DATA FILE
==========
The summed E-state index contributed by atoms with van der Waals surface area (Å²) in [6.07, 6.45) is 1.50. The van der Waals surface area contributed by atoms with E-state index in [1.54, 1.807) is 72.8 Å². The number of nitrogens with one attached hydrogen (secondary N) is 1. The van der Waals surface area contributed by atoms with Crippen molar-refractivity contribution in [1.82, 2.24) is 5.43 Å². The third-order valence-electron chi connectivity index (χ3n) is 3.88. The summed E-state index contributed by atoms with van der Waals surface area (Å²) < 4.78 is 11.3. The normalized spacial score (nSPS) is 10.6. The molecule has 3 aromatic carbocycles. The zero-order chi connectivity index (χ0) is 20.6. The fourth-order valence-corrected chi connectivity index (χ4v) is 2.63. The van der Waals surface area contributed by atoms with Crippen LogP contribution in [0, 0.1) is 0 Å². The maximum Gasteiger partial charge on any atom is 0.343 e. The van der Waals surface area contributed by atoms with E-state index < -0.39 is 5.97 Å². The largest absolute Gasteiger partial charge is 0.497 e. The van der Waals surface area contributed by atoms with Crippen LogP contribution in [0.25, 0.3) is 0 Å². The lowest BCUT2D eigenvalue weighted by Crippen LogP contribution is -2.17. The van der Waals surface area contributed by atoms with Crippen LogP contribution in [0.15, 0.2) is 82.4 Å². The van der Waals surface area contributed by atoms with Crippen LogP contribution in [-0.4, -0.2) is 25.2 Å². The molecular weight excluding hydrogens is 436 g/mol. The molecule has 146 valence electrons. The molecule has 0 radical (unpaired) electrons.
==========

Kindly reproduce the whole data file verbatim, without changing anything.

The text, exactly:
The summed E-state index contributed by atoms with van der Waals surface area (Å²) in [6.07, 6.45) is 1.50. The van der Waals surface area contributed by atoms with E-state index in [1.54, 1.807) is 72.8 Å². The number of nitrogens with one attached hydrogen (secondary N) is 1. The van der Waals surface area contributed by atoms with Crippen molar-refractivity contribution in [1.82, 2.24) is 5.43 Å². The third-order valence-electron chi connectivity index (χ3n) is 3.88. The summed E-state index contributed by atoms with van der Waals surface area (Å²) < 4.78 is 11.3. The normalized spacial score (nSPS) is 10.6. The molecule has 3 aromatic carbocycles. The zero-order chi connectivity index (χ0) is 20.6. The fourth-order valence-corrected chi connectivity index (χ4v) is 2.63. The van der Waals surface area contributed by atoms with Crippen LogP contribution in [0, 0.1) is 0 Å². The maximum Gasteiger partial charge on any atom is 0.343 e. The van der Waals surface area contributed by atoms with E-state index < -0.39 is 5.97 Å². The largest absolute Gasteiger partial charge is 0.497 e. The van der Waals surface area contributed by atoms with Crippen LogP contribution in [0.25, 0.3) is 0 Å². The lowest BCUT2D eigenvalue weighted by Crippen LogP contribution is -2.17. The van der Waals surface area contributed by atoms with Crippen LogP contribution in [0.15, 0.2) is 82.4 Å². The van der Waals surface area contributed by atoms with Crippen LogP contribution in [-0.4, -0.2) is 25.2 Å². The molecular weight excluding hydrogens is 436 g/mol. The molecule has 146 valence electrons. The molecule has 0 radical (unpaired) electrons.